Dive Encounter by Todd Fulks -

"There I was at the end of our dive in just a few inches of water near shore, when I noticed a brilliant bright green fish with red hues on its lower jaw and streaking down its belly. It was sitting near a textbook example of a hairy blenny. I’d been told the males can have brilliant colors when mating so I knew I’d stumbled upon something interesting. As I looked around, I found two more drab olive green females. The girls were just blah-looking in comparison to the clownish colorations of the male hairy blenny. I lurched in the surf a bit as I watched a female slip up against a rock next to the brightly colored male. She jittered and shook violently. Then the male convulsed a few times and shook his body as he finned the underside of the rock. The female flitted a few feet away and the male convulsed again and then jolted to a new perch. The surge was such that I wasn’t able to look under the rock without causing damage so I’m not sure exactly what I witnessed. I’ll have to defer to the experts. Perhaps this was a courtship dance, perhaps they were actually breeding, or maybe egg care by proud parents. Or it could have been something else entirely… I mean it is Carnival time here in Bonaire and I’ve seen some guys wearing strange colorful costumes recently. None of the blennies left the two foot area the entire time and I was able to show all of them to two giddy divers that barely had room on their slates for the 100+ species we saw on the dive. I was determined to catch a good photo of the male, but it was tricky. He was more elusive and shy than the females and moved around frequently. Finally he settled between some rocks and one of his partners nuzzled in close and they posed. ‘Click.’"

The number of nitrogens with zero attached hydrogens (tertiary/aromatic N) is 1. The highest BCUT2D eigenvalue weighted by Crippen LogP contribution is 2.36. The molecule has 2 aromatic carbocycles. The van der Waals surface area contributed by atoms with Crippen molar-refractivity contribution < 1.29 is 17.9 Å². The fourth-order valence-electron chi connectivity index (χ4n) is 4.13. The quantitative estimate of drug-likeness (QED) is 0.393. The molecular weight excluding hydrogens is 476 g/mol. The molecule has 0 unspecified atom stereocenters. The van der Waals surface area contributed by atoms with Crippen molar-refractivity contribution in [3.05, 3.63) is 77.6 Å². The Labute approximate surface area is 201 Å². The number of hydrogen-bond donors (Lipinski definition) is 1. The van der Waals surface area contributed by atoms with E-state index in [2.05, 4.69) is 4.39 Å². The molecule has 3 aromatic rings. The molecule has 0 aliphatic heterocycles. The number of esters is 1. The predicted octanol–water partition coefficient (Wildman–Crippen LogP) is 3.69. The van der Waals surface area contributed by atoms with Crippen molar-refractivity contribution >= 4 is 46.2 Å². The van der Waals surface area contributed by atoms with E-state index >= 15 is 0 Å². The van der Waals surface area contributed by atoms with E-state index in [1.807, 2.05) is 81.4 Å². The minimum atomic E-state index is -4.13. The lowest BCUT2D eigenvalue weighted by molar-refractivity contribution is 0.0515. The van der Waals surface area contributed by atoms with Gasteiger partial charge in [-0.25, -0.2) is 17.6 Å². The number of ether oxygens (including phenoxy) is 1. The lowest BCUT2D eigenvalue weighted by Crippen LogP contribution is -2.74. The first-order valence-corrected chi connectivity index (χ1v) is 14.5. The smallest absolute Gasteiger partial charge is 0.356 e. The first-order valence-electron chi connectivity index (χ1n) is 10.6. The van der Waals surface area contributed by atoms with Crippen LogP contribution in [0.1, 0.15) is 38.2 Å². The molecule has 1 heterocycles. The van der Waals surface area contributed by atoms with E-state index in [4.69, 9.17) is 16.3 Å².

Design by Joanne Kidd, development by Ben Weintraub